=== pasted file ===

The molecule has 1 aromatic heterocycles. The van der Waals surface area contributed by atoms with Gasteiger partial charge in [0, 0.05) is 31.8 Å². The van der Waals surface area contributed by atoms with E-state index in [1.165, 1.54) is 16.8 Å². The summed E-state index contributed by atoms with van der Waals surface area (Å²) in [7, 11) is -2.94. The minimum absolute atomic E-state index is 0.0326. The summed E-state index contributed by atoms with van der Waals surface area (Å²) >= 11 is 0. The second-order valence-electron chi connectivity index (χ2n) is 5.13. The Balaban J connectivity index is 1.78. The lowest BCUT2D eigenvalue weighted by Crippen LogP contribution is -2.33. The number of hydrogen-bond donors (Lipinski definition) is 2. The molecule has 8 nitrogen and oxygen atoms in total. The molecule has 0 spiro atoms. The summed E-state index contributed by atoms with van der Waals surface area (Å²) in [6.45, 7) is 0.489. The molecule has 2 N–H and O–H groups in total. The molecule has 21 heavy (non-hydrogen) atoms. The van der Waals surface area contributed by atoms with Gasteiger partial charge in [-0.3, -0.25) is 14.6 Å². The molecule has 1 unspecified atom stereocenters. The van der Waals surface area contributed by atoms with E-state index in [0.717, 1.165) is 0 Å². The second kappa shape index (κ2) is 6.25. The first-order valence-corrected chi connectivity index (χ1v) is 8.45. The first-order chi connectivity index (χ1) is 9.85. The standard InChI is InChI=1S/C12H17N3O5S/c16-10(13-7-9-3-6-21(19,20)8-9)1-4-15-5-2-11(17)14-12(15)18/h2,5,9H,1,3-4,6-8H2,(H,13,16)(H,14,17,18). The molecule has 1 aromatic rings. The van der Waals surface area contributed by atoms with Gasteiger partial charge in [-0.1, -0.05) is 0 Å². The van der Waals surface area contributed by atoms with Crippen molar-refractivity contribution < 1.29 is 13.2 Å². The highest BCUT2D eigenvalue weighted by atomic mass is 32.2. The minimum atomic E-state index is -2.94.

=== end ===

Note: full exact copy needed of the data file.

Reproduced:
The molecule has 1 aromatic heterocycles. The van der Waals surface area contributed by atoms with Gasteiger partial charge in [0, 0.05) is 31.8 Å². The van der Waals surface area contributed by atoms with E-state index in [1.165, 1.54) is 16.8 Å². The summed E-state index contributed by atoms with van der Waals surface area (Å²) in [7, 11) is -2.94. The minimum absolute atomic E-state index is 0.0326. The summed E-state index contributed by atoms with van der Waals surface area (Å²) >= 11 is 0. The second-order valence-electron chi connectivity index (χ2n) is 5.13. The Balaban J connectivity index is 1.78. The lowest BCUT2D eigenvalue weighted by Crippen LogP contribution is -2.33. The number of hydrogen-bond donors (Lipinski definition) is 2. The molecule has 8 nitrogen and oxygen atoms in total. The molecule has 0 spiro atoms. The summed E-state index contributed by atoms with van der Waals surface area (Å²) in [6.45, 7) is 0.489. The molecule has 2 N–H and O–H groups in total. The molecule has 21 heavy (non-hydrogen) atoms. The van der Waals surface area contributed by atoms with Gasteiger partial charge in [-0.3, -0.25) is 14.6 Å². The molecule has 1 unspecified atom stereocenters. The van der Waals surface area contributed by atoms with E-state index in [0.717, 1.165) is 0 Å². The second kappa shape index (κ2) is 6.25. The first-order valence-corrected chi connectivity index (χ1v) is 8.45. The first-order chi connectivity index (χ1) is 9.85. The standard InChI is InChI=1S/C12H17N3O5S/c16-10(13-7-9-3-6-21(19,20)8-9)1-4-15-5-2-11(17)14-12(15)18/h2,5,9H,1,3-4,6-8H2,(H,13,16)(H,14,17,18). The molecule has 1 aromatic rings. The van der Waals surface area contributed by atoms with Gasteiger partial charge in [-0.1, -0.05) is 0 Å². The van der Waals surface area contributed by atoms with Crippen molar-refractivity contribution < 1.29 is 13.2 Å². The highest BCUT2D eigenvalue weighted by atomic mass is 32.2. The minimum atomic E-state index is -2.94.